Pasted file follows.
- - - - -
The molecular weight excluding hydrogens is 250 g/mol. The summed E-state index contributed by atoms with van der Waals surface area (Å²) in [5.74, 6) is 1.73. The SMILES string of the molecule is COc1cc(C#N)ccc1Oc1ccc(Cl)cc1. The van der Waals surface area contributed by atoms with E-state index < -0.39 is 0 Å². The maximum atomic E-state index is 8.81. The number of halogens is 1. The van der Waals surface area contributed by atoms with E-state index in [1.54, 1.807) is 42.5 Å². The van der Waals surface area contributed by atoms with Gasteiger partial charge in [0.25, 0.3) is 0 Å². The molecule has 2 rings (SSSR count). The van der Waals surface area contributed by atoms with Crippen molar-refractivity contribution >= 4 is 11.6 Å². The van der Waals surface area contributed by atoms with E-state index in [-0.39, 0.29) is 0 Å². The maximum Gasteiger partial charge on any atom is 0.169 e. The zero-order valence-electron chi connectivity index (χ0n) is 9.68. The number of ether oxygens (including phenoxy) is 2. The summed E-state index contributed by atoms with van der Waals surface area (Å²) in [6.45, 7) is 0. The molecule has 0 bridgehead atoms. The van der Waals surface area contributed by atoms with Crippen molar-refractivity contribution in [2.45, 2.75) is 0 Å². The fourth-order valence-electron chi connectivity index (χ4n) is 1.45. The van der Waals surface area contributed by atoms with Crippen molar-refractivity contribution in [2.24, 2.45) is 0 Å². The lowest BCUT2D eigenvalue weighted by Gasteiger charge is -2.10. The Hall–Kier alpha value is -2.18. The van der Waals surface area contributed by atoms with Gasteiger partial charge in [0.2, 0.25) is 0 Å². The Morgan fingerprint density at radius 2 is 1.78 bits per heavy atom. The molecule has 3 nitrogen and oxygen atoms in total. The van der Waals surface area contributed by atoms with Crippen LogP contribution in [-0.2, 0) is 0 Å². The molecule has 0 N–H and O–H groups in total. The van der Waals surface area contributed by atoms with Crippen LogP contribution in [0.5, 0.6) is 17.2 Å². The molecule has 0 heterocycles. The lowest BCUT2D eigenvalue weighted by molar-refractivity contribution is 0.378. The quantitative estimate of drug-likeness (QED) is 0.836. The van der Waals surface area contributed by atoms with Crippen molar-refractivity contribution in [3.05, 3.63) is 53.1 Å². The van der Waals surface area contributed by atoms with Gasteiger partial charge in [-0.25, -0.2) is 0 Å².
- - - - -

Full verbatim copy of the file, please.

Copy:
The molecular weight excluding hydrogens is 250 g/mol. The summed E-state index contributed by atoms with van der Waals surface area (Å²) in [5.74, 6) is 1.73. The SMILES string of the molecule is COc1cc(C#N)ccc1Oc1ccc(Cl)cc1. The van der Waals surface area contributed by atoms with E-state index < -0.39 is 0 Å². The maximum atomic E-state index is 8.81. The number of halogens is 1. The van der Waals surface area contributed by atoms with E-state index in [1.54, 1.807) is 42.5 Å². The van der Waals surface area contributed by atoms with Gasteiger partial charge in [0.25, 0.3) is 0 Å². The molecule has 2 rings (SSSR count). The van der Waals surface area contributed by atoms with Crippen molar-refractivity contribution >= 4 is 11.6 Å². The van der Waals surface area contributed by atoms with E-state index in [-0.39, 0.29) is 0 Å². The maximum Gasteiger partial charge on any atom is 0.169 e. The zero-order valence-electron chi connectivity index (χ0n) is 9.68. The number of ether oxygens (including phenoxy) is 2. The summed E-state index contributed by atoms with van der Waals surface area (Å²) in [6.45, 7) is 0. The molecule has 0 bridgehead atoms. The van der Waals surface area contributed by atoms with Crippen molar-refractivity contribution in [2.45, 2.75) is 0 Å². The fourth-order valence-electron chi connectivity index (χ4n) is 1.45. The van der Waals surface area contributed by atoms with Crippen molar-refractivity contribution in [2.24, 2.45) is 0 Å². The lowest BCUT2D eigenvalue weighted by Gasteiger charge is -2.10. The Hall–Kier alpha value is -2.18. The van der Waals surface area contributed by atoms with Gasteiger partial charge in [0.2, 0.25) is 0 Å². The Morgan fingerprint density at radius 2 is 1.78 bits per heavy atom. The molecule has 3 nitrogen and oxygen atoms in total. The van der Waals surface area contributed by atoms with Crippen LogP contribution in [-0.2, 0) is 0 Å². The molecule has 0 N–H and O–H groups in total. The van der Waals surface area contributed by atoms with Crippen LogP contribution in [0.5, 0.6) is 17.2 Å². The molecule has 0 heterocycles. The lowest BCUT2D eigenvalue weighted by molar-refractivity contribution is 0.378. The quantitative estimate of drug-likeness (QED) is 0.836. The van der Waals surface area contributed by atoms with Crippen molar-refractivity contribution in [3.05, 3.63) is 53.1 Å². The van der Waals surface area contributed by atoms with Gasteiger partial charge in [-0.25, -0.2) is 0 Å².